As the name implies, the digastric (two-bellied) muscle consists of an anterior belly and a posterior belly ( Figure 42-13 ). The posterior belly arises from the mastoid notch medial to the mastoid process; the intermediate tendon is held to the body of the hyoid bone by a fascial loop. The anterior belly attaches to the digastric fossa of the mandible. This fossa is located at the lower lingual border of the mandible slightly lateral to the midline. In the side view, the two bellies of the muscle form an obtuse angle. The posterior belly is much longer than the anterior belly and is only slightly flattened in the mediolateral direction.
If the hyoid is fixed by the action of the infrahyoid muscles, contraction of the digastric muscles pulls the front of the mandible back and down and thus facilitates retrusive and opening movements of the mandible. If the teeth are held firmly in occlusion (by the jaw-closing muscles), then contraction of the entire digastric elevates the hyoid as long as the infrahyoid muscles are relatively relaxed.
The mylohyoid muscle builds a muscular diaphragm or floor for most of the oral cavity (see Figure 42-13 ). It is a flat, continuous, pentagonal sheet of muscle located deep to the anterior belly of the digastric. The base of this pentagon attaches to the body of the hyoid bone, and the two adjacent sides of the base have a free edge. The remaining two sides attach to the medial or lingual aspect of the left and right mandible corpora along the mylohyoid line. The apex of this pentagon attaches to the midline lingual surface of the mandible. It also attaches to a midline mylohyoid raphe that connects the body of the hyoid with the lingual midline surface of the mandible. This raphe divides the mylohyoid into left and right sides.
The mylohyoid slightly raises the hyoid (and tongue) and floor of the mouth. Moreover, if the mandible is stabilized, it can also pull the hyoid forward. In the event that the hyoid is stabilized or is being pulled down and/or backward, this muscle also can depress the mandible.
The geniohyoid muscle is a strap-shaped muscle that runs from the ventral surface of the body of the hyoid to the lingual aspect of the mandible immediately lateral to the midline ( Figure 42-14 ). It is located superficial to the mylohyoid. The muscle is made up of nearly parallel muscle fibers that run straight from origin to insertion. The anatomy of the geniohyoid indicates that if the mandible is stabilized in occlusion, these muscles can slightly raise the hyoid (and tongue) during contraction, and it can pull these structures forward. Conversely, in the event that the hyoid is pulled downward and/or backward, the geniohyoids can depress the mandible. The geniohyoid muscles are not branchial arch derivatives. These muscles are the serial homologs of the musculi rectus abdominis; this is why they are often described as belonging to the “rectus cervicis” group—the straight muscles of the neck.
INNERVATION AND BLOOD SUPPLY
The sensory nerves of the capsule for proprioception and pain are branches of the auriculotemporal, deep temporal, and masseteric nerves. The blood supply to the capsule and disc is provided mainly by branches from a maxillary artery. Nerves ( Figure 42-15 ) and blood vessels are numerous in the posterior portions of the articular disc and fibrous capsule.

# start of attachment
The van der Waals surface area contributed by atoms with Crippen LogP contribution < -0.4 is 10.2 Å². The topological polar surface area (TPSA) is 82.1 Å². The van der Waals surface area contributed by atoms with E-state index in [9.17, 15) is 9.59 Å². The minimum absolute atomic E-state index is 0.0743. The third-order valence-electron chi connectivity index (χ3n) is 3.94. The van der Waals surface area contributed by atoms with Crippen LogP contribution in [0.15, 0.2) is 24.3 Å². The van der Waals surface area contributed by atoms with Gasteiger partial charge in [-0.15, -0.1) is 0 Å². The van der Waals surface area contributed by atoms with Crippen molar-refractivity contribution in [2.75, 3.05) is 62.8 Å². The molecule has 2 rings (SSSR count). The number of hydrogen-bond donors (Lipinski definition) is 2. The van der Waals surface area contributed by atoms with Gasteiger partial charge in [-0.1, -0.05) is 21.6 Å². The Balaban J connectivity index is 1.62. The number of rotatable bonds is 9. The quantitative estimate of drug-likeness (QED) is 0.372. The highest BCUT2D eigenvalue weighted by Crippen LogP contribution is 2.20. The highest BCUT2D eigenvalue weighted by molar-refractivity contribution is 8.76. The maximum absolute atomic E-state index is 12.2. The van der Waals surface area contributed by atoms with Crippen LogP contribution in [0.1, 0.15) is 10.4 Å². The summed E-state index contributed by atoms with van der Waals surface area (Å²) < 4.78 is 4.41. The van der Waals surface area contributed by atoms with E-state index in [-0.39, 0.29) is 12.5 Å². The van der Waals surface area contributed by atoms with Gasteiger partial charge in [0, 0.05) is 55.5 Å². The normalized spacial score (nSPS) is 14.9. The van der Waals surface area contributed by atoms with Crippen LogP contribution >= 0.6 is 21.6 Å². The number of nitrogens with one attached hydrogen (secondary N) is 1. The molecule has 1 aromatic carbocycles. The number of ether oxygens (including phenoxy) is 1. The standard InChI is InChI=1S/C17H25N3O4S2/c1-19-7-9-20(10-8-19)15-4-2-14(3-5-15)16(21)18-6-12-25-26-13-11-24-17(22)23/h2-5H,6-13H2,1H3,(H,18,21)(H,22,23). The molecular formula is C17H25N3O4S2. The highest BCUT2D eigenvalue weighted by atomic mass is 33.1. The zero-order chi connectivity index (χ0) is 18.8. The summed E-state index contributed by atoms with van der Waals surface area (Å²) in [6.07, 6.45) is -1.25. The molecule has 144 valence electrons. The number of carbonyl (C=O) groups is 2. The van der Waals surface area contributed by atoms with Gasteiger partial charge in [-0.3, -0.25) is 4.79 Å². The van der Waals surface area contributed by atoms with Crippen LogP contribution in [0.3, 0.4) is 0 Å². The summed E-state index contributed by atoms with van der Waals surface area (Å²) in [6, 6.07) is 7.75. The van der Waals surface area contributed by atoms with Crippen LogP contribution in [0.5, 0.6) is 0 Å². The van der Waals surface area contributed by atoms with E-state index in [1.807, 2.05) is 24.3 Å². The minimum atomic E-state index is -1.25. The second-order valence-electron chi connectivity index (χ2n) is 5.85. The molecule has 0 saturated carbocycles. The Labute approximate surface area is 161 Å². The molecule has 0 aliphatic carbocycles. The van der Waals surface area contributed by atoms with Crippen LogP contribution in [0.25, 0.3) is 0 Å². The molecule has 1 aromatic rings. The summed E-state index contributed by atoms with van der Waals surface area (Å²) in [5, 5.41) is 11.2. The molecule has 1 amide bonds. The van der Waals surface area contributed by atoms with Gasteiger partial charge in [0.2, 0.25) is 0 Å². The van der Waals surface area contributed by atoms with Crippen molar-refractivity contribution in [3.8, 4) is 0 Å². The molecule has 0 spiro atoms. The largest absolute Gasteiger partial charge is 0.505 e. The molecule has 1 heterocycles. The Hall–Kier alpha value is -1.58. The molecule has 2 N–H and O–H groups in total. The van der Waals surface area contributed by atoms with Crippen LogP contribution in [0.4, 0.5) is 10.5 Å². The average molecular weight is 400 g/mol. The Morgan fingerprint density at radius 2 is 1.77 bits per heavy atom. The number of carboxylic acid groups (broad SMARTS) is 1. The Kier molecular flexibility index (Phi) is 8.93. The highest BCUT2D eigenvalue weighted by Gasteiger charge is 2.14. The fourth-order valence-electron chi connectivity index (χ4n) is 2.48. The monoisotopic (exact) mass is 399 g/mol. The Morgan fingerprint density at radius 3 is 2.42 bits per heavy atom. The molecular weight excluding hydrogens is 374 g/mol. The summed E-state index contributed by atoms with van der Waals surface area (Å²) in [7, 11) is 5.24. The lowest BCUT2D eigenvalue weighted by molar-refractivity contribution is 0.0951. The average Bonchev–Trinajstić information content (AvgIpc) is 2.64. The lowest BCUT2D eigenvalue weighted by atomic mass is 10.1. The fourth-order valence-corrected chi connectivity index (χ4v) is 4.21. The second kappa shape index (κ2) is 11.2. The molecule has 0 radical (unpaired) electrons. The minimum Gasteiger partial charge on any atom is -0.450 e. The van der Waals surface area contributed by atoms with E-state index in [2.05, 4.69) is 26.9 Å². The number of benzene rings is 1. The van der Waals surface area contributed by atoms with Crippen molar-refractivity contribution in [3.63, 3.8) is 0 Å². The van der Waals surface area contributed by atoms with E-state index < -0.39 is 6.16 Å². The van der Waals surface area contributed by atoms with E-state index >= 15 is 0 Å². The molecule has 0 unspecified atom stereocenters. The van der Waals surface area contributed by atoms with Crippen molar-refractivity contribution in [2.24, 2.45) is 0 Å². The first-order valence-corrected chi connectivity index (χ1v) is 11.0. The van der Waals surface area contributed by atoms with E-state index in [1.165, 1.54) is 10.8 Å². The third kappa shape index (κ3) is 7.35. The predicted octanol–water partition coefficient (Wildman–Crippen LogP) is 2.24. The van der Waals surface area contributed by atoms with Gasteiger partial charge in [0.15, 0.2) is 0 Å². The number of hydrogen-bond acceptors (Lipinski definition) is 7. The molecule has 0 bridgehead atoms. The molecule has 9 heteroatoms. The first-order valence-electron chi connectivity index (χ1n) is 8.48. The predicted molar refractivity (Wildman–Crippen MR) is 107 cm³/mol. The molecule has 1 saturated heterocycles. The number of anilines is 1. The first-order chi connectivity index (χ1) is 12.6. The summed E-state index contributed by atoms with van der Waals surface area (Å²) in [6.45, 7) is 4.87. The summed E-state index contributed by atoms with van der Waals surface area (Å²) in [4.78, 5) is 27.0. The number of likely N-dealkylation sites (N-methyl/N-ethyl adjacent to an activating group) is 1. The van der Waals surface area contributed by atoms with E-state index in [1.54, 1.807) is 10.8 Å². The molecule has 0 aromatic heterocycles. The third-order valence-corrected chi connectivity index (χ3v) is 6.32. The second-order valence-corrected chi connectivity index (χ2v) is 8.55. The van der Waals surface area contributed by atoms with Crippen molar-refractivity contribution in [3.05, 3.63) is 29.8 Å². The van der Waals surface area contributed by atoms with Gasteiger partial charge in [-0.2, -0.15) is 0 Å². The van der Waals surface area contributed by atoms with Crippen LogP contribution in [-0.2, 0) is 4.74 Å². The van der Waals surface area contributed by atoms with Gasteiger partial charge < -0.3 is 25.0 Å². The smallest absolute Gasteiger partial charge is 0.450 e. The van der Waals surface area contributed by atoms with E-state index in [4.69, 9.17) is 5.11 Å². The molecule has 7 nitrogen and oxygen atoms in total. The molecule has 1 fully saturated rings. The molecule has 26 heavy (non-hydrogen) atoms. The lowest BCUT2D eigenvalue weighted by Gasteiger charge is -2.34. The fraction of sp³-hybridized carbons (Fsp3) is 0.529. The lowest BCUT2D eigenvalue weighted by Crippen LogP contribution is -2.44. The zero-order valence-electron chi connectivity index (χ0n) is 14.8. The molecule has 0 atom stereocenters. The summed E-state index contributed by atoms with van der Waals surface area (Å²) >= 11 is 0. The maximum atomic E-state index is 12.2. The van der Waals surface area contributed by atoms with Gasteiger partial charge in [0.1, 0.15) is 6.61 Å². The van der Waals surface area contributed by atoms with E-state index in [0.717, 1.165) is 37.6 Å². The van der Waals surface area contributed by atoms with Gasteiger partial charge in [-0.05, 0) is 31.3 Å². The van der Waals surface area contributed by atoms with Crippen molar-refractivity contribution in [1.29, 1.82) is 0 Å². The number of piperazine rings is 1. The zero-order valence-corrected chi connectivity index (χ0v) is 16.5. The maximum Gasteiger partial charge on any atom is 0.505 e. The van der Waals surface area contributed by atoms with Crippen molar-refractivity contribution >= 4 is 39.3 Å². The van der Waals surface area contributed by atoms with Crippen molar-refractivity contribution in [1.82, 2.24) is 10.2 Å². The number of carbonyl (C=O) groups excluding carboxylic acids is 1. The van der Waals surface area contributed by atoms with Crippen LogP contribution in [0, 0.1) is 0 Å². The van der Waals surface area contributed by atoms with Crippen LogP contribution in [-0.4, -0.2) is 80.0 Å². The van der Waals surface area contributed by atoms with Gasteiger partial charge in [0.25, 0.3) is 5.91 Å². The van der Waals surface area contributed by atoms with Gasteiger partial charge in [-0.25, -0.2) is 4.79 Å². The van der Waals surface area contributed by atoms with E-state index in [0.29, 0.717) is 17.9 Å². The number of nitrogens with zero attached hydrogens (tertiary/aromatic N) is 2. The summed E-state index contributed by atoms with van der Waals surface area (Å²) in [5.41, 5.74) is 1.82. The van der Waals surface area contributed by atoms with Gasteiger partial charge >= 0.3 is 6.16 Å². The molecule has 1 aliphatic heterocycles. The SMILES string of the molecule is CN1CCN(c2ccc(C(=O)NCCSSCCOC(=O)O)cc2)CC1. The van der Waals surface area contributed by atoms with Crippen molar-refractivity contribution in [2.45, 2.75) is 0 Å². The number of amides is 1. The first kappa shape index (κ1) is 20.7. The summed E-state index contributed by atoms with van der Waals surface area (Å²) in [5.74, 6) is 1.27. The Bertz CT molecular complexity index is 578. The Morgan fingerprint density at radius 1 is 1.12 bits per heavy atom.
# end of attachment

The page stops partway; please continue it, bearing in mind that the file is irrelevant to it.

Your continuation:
The masseter muscle is derived from the first branchial arch and therefore is innervated by the trigeminal nerve (cranial nerve V). More specifically, the masseteric nerve, a small branch of the mandibular or third division of the trigeminal nerve (V 3 ), innervates the masseter muscle. This nerve passes above the lateral pterygoid muscle and then, after passing through the mandibular notch behind the tendon of the temporalis muscle, enters the medial surface of the deep masseter muscle. The masseteric nerve supplies the deep masseter, perforates it, and then enters the superficial masseter.
The temporalis muscle is innervated by the deep temporal branches of the anterior trunk of V 3 . Of the three deep temporal nerves ordinarily present, the posterior and middle branches arise as separate filaments from the anterior trunk immediately after the trigeminal nerve emerges through the foramen ovale. The anterior branch initially is united with the buccal nerve; this common trunk, which lies in a sulcus adjacent to the foramen ovale, runs anteriorly and laterally, close to the base of the skull. It is held in place by a ligament that bridges the sulcus. If this ligament ossifies, it contributes to the formation of the temporobuccal foramen.
The anterior temporal nerve usually separates from the buccal nerve after the latter has passed between the two heads of the lateral pterygoid muscle. Its most anterior portion, however, is not positioned nearly as far forward as the anterior portion of the superficial masseter.
The nerve to the medial pterygoid arises from V 3 immediately before it divides into its anterior and posterior trunks. The medial pterygoid nerve, which also innervates the tensor tympani and tensor veli palatini muscles, reaches the medial pterygoid muscle at its upper posterior border.
The nerve to the lateral pterygoid muscle is usually a branch of the buccal nerve, which is a branch of the anterior trunk of V 3 .
The bellies of the digastric muscle are derived from the first and second branchial arches and are innervated by the mandibular division of the trigeminal (V 3 ) and facial nerves (cranial nerve VII), respectively. The mylohyoid nerve, which is a branch of the inferior alveolar nerve, innervates the anterior belly, a first-arch derivative. A branch of the facial nerve supplies the posterior belly, a second-arch derivative.
V 3 innervates the mylohyoid muscle